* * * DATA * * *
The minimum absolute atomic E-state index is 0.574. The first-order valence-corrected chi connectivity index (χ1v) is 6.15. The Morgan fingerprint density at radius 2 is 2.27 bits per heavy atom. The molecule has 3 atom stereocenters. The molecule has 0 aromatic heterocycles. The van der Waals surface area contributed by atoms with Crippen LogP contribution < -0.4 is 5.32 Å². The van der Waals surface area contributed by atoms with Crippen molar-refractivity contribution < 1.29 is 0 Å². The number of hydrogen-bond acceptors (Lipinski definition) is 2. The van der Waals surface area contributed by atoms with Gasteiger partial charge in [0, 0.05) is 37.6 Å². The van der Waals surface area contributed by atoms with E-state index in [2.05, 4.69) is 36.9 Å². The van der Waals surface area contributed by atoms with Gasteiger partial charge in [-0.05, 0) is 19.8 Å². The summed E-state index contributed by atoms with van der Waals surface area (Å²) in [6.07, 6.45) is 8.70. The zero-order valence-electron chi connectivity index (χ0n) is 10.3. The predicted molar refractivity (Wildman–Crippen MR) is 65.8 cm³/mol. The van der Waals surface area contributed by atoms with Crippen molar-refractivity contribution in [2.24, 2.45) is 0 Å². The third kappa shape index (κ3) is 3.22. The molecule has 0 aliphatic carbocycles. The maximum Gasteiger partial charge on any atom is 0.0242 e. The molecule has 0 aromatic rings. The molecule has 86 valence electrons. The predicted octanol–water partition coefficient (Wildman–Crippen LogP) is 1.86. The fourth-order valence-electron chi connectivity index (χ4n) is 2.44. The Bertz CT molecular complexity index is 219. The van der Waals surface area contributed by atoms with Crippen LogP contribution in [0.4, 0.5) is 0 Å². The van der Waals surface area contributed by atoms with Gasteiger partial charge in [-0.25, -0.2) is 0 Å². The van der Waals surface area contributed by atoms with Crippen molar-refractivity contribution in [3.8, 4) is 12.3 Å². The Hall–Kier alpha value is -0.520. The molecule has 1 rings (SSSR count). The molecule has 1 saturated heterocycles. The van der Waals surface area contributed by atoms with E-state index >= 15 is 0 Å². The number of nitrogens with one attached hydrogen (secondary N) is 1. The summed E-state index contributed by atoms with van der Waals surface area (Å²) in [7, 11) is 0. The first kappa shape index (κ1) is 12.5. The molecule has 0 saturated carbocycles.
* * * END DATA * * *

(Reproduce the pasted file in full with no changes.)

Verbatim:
The minimum absolute atomic E-state index is 0.574. The first-order valence-corrected chi connectivity index (χ1v) is 6.15. The Morgan fingerprint density at radius 2 is 2.27 bits per heavy atom. The molecule has 3 atom stereocenters. The molecule has 0 aromatic heterocycles. The van der Waals surface area contributed by atoms with Crippen LogP contribution < -0.4 is 5.32 Å². The van der Waals surface area contributed by atoms with Crippen molar-refractivity contribution < 1.29 is 0 Å². The number of hydrogen-bond acceptors (Lipinski definition) is 2. The van der Waals surface area contributed by atoms with Gasteiger partial charge in [0, 0.05) is 37.6 Å². The van der Waals surface area contributed by atoms with E-state index in [2.05, 4.69) is 36.9 Å². The van der Waals surface area contributed by atoms with Gasteiger partial charge in [-0.05, 0) is 19.8 Å². The summed E-state index contributed by atoms with van der Waals surface area (Å²) in [6.07, 6.45) is 8.70. The zero-order valence-electron chi connectivity index (χ0n) is 10.3. The predicted molar refractivity (Wildman–Crippen MR) is 65.8 cm³/mol. The van der Waals surface area contributed by atoms with Crippen molar-refractivity contribution in [2.24, 2.45) is 0 Å². The third kappa shape index (κ3) is 3.22. The molecule has 0 aliphatic carbocycles. The maximum Gasteiger partial charge on any atom is 0.0242 e. The molecule has 0 aromatic rings. The molecule has 86 valence electrons. The predicted octanol–water partition coefficient (Wildman–Crippen LogP) is 1.86. The fourth-order valence-electron chi connectivity index (χ4n) is 2.44. The Bertz CT molecular complexity index is 219. The van der Waals surface area contributed by atoms with Crippen LogP contribution in [0.4, 0.5) is 0 Å². The van der Waals surface area contributed by atoms with Gasteiger partial charge in [-0.25, -0.2) is 0 Å². The van der Waals surface area contributed by atoms with Crippen molar-refractivity contribution in [3.8, 4) is 12.3 Å². The Hall–Kier alpha value is -0.520. The molecule has 1 rings (SSSR count). The molecule has 1 saturated heterocycles. The van der Waals surface area contributed by atoms with E-state index >= 15 is 0 Å². The number of nitrogens with one attached hydrogen (secondary N) is 1. The summed E-state index contributed by atoms with van der Waals surface area (Å²) in [7, 11) is 0. The first kappa shape index (κ1) is 12.5. The molecule has 0 saturated carbocycles.